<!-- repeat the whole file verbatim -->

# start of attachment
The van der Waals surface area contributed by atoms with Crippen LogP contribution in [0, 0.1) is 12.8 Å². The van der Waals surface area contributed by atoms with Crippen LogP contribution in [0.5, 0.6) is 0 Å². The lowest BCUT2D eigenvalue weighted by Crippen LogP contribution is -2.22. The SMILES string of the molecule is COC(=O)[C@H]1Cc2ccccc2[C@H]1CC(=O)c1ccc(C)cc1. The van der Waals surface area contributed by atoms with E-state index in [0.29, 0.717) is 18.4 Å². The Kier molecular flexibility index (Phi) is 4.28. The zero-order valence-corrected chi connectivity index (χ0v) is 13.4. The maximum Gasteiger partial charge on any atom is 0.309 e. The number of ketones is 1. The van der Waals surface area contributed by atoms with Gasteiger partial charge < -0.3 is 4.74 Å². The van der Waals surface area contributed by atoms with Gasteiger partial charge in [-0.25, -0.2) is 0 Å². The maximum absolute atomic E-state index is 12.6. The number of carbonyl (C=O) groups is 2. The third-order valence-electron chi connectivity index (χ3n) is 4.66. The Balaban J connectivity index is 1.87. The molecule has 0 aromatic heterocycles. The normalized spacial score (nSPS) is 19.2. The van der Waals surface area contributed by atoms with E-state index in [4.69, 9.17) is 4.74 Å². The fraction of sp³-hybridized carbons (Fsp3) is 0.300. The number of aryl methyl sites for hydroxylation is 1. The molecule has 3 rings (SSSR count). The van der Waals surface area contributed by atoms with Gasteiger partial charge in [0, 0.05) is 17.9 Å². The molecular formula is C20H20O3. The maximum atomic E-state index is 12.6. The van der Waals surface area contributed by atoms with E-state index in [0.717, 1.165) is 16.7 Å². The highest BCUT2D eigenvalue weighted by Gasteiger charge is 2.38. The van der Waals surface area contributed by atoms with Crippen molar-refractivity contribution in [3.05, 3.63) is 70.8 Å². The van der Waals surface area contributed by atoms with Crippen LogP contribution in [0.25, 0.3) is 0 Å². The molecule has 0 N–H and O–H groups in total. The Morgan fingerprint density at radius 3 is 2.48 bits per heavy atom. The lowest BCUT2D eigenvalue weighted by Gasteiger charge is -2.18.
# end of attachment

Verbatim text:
The van der Waals surface area contributed by atoms with Crippen LogP contribution in [0, 0.1) is 12.8 Å². The van der Waals surface area contributed by atoms with Crippen LogP contribution in [0.5, 0.6) is 0 Å². The lowest BCUT2D eigenvalue weighted by Crippen LogP contribution is -2.22. The SMILES string of the molecule is COC(=O)[C@H]1Cc2ccccc2[C@H]1CC(=O)c1ccc(C)cc1. The van der Waals surface area contributed by atoms with E-state index in [0.29, 0.717) is 18.4 Å². The Kier molecular flexibility index (Phi) is 4.28. The zero-order valence-corrected chi connectivity index (χ0v) is 13.4. The maximum Gasteiger partial charge on any atom is 0.309 e. The number of ketones is 1. The van der Waals surface area contributed by atoms with Gasteiger partial charge < -0.3 is 4.74 Å². The van der Waals surface area contributed by atoms with Gasteiger partial charge in [-0.25, -0.2) is 0 Å². The maximum absolute atomic E-state index is 12.6. The number of carbonyl (C=O) groups is 2. The third-order valence-electron chi connectivity index (χ3n) is 4.66. The Balaban J connectivity index is 1.87. The molecule has 0 aromatic heterocycles. The normalized spacial score (nSPS) is 19.2. The van der Waals surface area contributed by atoms with E-state index in [4.69, 9.17) is 4.74 Å². The fraction of sp³-hybridized carbons (Fsp3) is 0.300. The number of aryl methyl sites for hydroxylation is 1. The molecule has 3 rings (SSSR count). The van der Waals surface area contributed by atoms with Gasteiger partial charge in [0, 0.05) is 17.9 Å². The molecular formula is C20H20O3. The maximum atomic E-state index is 12.6. The van der Waals surface area contributed by atoms with E-state index in [0.717, 1.165) is 16.7 Å². The highest BCUT2D eigenvalue weighted by Gasteiger charge is 2.38. The van der Waals surface area contributed by atoms with Crippen molar-refractivity contribution in [3.05, 3.63) is 70.8 Å². The van der Waals surface area contributed by atoms with Crippen LogP contribution in [0.25, 0.3) is 0 Å². The molecule has 0 N–H and O–H groups in total. The Morgan fingerprint density at radius 3 is 2.48 bits per heavy atom. The lowest BCUT2D eigenvalue weighted by Gasteiger charge is -2.18.